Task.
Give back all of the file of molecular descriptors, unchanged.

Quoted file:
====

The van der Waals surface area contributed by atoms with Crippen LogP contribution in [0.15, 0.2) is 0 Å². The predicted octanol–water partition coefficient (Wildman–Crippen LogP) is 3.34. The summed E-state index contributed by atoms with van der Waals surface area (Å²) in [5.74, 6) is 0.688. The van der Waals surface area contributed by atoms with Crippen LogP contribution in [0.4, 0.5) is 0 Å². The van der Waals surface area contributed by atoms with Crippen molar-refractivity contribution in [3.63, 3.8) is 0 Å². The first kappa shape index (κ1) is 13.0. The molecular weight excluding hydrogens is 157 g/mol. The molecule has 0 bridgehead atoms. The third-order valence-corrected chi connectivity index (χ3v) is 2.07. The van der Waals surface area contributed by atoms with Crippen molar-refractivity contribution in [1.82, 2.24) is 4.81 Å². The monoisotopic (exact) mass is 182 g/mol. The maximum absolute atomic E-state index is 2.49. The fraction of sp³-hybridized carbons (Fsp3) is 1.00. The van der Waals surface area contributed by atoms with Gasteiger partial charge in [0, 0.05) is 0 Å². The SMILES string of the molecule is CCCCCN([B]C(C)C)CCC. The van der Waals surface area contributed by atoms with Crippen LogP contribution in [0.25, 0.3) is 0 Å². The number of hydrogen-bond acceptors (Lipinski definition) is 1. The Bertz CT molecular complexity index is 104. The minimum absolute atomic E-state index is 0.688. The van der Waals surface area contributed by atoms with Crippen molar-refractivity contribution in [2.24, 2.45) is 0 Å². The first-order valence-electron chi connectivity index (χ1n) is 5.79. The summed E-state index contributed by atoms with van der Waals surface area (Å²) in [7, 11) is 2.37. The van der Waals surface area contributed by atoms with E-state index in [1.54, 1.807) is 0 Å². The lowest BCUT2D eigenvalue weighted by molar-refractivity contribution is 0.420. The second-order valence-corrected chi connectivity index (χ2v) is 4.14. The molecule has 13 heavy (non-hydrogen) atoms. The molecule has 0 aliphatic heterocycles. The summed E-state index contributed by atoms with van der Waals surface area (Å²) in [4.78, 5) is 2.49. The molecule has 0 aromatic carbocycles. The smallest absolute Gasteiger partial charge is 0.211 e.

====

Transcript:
The van der Waals surface area contributed by atoms with Crippen LogP contribution in [0.15, 0.2) is 0 Å². The predicted octanol–water partition coefficient (Wildman–Crippen LogP) is 3.34. The summed E-state index contributed by atoms with van der Waals surface area (Å²) in [5.74, 6) is 0.688. The van der Waals surface area contributed by atoms with Crippen LogP contribution in [0.4, 0.5) is 0 Å². The van der Waals surface area contributed by atoms with Crippen molar-refractivity contribution in [3.63, 3.8) is 0 Å². The first kappa shape index (κ1) is 13.0. The molecular weight excluding hydrogens is 157 g/mol. The molecule has 0 bridgehead atoms. The third-order valence-corrected chi connectivity index (χ3v) is 2.07. The van der Waals surface area contributed by atoms with Crippen molar-refractivity contribution in [1.82, 2.24) is 4.81 Å². The monoisotopic (exact) mass is 182 g/mol. The maximum absolute atomic E-state index is 2.49. The fraction of sp³-hybridized carbons (Fsp3) is 1.00. The van der Waals surface area contributed by atoms with Gasteiger partial charge in [0, 0.05) is 0 Å². The SMILES string of the molecule is CCCCCN([B]C(C)C)CCC. The van der Waals surface area contributed by atoms with Crippen LogP contribution in [0.25, 0.3) is 0 Å². The number of hydrogen-bond acceptors (Lipinski definition) is 1. The Bertz CT molecular complexity index is 104. The minimum absolute atomic E-state index is 0.688. The van der Waals surface area contributed by atoms with Crippen molar-refractivity contribution in [2.24, 2.45) is 0 Å². The first-order valence-electron chi connectivity index (χ1n) is 5.79. The summed E-state index contributed by atoms with van der Waals surface area (Å²) in [7, 11) is 2.37. The van der Waals surface area contributed by atoms with E-state index in [1.54, 1.807) is 0 Å². The lowest BCUT2D eigenvalue weighted by molar-refractivity contribution is 0.420. The second-order valence-corrected chi connectivity index (χ2v) is 4.14. The molecule has 13 heavy (non-hydrogen) atoms. The molecule has 0 aliphatic heterocycles. The summed E-state index contributed by atoms with van der Waals surface area (Å²) in [4.78, 5) is 2.49. The molecule has 0 aromatic carbocycles. The smallest absolute Gasteiger partial charge is 0.211 e.